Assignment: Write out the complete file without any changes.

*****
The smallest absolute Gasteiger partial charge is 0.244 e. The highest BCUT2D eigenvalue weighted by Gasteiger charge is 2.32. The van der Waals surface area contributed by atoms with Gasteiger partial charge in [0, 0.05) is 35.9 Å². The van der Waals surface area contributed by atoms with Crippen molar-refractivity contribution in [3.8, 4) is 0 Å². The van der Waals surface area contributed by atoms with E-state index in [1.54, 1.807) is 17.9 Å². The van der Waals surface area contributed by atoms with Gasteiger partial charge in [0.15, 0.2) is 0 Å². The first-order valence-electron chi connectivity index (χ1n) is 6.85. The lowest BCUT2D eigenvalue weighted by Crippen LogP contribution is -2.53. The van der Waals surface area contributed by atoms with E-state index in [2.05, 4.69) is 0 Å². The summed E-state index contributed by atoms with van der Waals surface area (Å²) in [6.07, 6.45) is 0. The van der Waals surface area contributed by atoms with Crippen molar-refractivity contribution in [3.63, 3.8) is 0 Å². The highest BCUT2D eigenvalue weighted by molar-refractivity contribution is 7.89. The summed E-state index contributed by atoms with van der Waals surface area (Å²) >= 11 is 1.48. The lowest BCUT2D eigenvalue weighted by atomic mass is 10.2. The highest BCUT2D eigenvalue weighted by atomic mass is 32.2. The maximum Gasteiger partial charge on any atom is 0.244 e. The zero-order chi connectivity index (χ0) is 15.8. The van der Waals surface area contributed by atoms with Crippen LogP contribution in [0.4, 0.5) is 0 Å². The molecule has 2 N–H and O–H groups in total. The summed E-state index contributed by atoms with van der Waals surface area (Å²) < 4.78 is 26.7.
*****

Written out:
The smallest absolute Gasteiger partial charge is 0.244 e. The highest BCUT2D eigenvalue weighted by Gasteiger charge is 2.32. The van der Waals surface area contributed by atoms with Gasteiger partial charge in [0, 0.05) is 35.9 Å². The van der Waals surface area contributed by atoms with Crippen molar-refractivity contribution in [3.8, 4) is 0 Å². The van der Waals surface area contributed by atoms with E-state index in [1.54, 1.807) is 17.9 Å². The van der Waals surface area contributed by atoms with Gasteiger partial charge in [0.15, 0.2) is 0 Å². The first-order valence-electron chi connectivity index (χ1n) is 6.85. The lowest BCUT2D eigenvalue weighted by Crippen LogP contribution is -2.53. The van der Waals surface area contributed by atoms with E-state index in [2.05, 4.69) is 0 Å². The summed E-state index contributed by atoms with van der Waals surface area (Å²) in [6.07, 6.45) is 0. The van der Waals surface area contributed by atoms with Crippen molar-refractivity contribution in [3.63, 3.8) is 0 Å². The highest BCUT2D eigenvalue weighted by molar-refractivity contribution is 7.89. The summed E-state index contributed by atoms with van der Waals surface area (Å²) >= 11 is 1.48. The lowest BCUT2D eigenvalue weighted by atomic mass is 10.2. The highest BCUT2D eigenvalue weighted by atomic mass is 32.2. The maximum Gasteiger partial charge on any atom is 0.244 e. The zero-order chi connectivity index (χ0) is 15.8. The van der Waals surface area contributed by atoms with Crippen LogP contribution in [0.4, 0.5) is 0 Å². The molecule has 2 N–H and O–H groups in total. The summed E-state index contributed by atoms with van der Waals surface area (Å²) < 4.78 is 26.7.